Ethnographic Observation: Doing Cultural Anthropology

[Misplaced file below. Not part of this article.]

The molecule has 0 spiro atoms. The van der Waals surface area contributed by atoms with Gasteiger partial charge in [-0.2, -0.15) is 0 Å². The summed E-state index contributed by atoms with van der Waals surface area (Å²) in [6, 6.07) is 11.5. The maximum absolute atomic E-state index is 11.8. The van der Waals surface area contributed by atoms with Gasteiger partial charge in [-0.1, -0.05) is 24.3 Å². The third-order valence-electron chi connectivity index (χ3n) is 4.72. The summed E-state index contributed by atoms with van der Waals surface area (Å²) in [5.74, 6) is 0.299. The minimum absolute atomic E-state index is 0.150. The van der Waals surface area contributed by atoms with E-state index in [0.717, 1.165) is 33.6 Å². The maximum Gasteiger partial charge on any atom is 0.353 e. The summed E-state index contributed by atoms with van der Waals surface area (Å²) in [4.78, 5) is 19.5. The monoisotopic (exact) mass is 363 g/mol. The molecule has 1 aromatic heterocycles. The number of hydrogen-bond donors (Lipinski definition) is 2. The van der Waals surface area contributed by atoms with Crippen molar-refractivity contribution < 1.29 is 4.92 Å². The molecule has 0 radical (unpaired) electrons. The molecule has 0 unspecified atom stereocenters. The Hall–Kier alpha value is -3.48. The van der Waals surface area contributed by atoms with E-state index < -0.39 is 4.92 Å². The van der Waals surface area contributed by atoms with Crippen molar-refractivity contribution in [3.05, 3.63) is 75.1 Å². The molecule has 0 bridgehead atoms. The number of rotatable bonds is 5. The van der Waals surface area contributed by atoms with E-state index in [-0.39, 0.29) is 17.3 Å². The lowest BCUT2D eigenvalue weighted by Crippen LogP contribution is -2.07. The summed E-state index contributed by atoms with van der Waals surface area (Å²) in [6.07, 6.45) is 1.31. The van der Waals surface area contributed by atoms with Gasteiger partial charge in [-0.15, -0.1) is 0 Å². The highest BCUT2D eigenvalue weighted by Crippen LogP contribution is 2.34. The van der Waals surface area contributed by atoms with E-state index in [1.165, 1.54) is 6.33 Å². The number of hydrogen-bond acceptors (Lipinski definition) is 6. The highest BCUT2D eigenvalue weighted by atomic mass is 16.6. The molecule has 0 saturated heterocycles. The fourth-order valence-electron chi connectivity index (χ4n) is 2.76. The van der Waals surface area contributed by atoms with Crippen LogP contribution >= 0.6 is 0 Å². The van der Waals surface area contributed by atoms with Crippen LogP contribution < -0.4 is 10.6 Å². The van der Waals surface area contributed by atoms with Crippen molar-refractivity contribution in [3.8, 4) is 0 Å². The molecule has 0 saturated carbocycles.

Description Unit 1 Culminating assignment ( Ethnographic Observation: Doing Cultural Anthropology Upload to Canvas in doc or docx, format by the due date. Papers in other formats will not be accepted. Goal: In Unit 1 of this course, we’ll introduce cultural anthropology and what we call the anthropological perspective, the culture concept, and how anthropologists go about studying culture. We’ll learn that anthropologists undertake fieldwork, write ethnographies, and attempt to make more general theoretical observations about social and cultural practice. By the end of this unit, I would like you to gain a small taste of this process. For this assignment (, you will undertake an off-campus ethnographic observation. It doesn’t matter so much what you observe, but the situation should be of interest to you. The main requirement is that there be social interaction of some kind. I encourage you to be adventurous and to enjoy yourself. If you play it too safe, you might not learn very much, and that will be apparent in your finished draft. At the same time, of course, culture, as we conceive of it, takes place everywhere, even in the most routine daily interactions. Can you depict your cultural scene with fresh eyes? The main criterion is that there be human interaction that you can observe, describe, analyze, interpret and reflect upon. The presentations, readings, and activities in Modules 1-3 should help you to undertake this assignment ( The assignment ( itself should comprise two parts: Part A: Observation: Depending on the situation, you can adopt one of two strategies: Sit and observe while taking notes. Note as many details as you can. Focus on how the “natives” behave and what they say (if you can hear them). If appropriate, you may interact or ask questions. This approach focuses more on observing. Participate yourself in a situation. If you cannot write down notes, make mental notes. As soon as possible afterwards, sit down and write down your thoughts as accurately as possible. You may, of course, combine the two approaches. (This option may constitute more of a challenge, because you will be reconstructing your observation from memory. If you wait too long, the details will begin to fade and your description may be too vague.) Afterwards, use your notes to type out a more polished observation. (Suggested length for this section: 2-3 pages). Part B: Analysis/Interpretation. “Hmm, what do I think is going on culturally?” (Suggested length: 1-2 pages.) In a concluding section, analyze and interpret your observation from an anthropological or cultural perspective. I’ll be particularly impressed if you are able to draw on course readings. If you cite these refer to author and page in parentheses: (Bohannon, p. 25). What can you say, culturally about the particular situation you have observed? What questions does this raise in your mind? Do not indulge in sweeping generalizations (i.e., “Everybody in the bar was a drunken fool,” but rather, “The three groups I observed watching the sporting event displayed very different behaviors.”). I encourage you to focus as much as your situation allows. How can you relate your analysis or what you have observed back to class readings or discussion? (This is key.) What have you been able to see, and what haven’t you been able to see? You might also reflect on your experience as a “participant-observer.” How did you feel while undertaking the observation? What has this experience suggested to you about how you observe people or about doing ethnography? Do not use a separate title page. In the top left corner of your first page include your name, Course (ATH 175), Date, My name, the assignment ( (Ethnographic Observation 1), and a title that will make me want to read your paper. Your final draft should be typed, double-spaced. Insert page numbers. You can’t cram everything that happens at your event into a short paper, so choose the details that strike you as most interesting or culturally significant. I am looking for papers that are very well written and that show enthusiasm, thought, originality, and cultural insight. Good luck. Call or communicate by email if you have questions or concerns.

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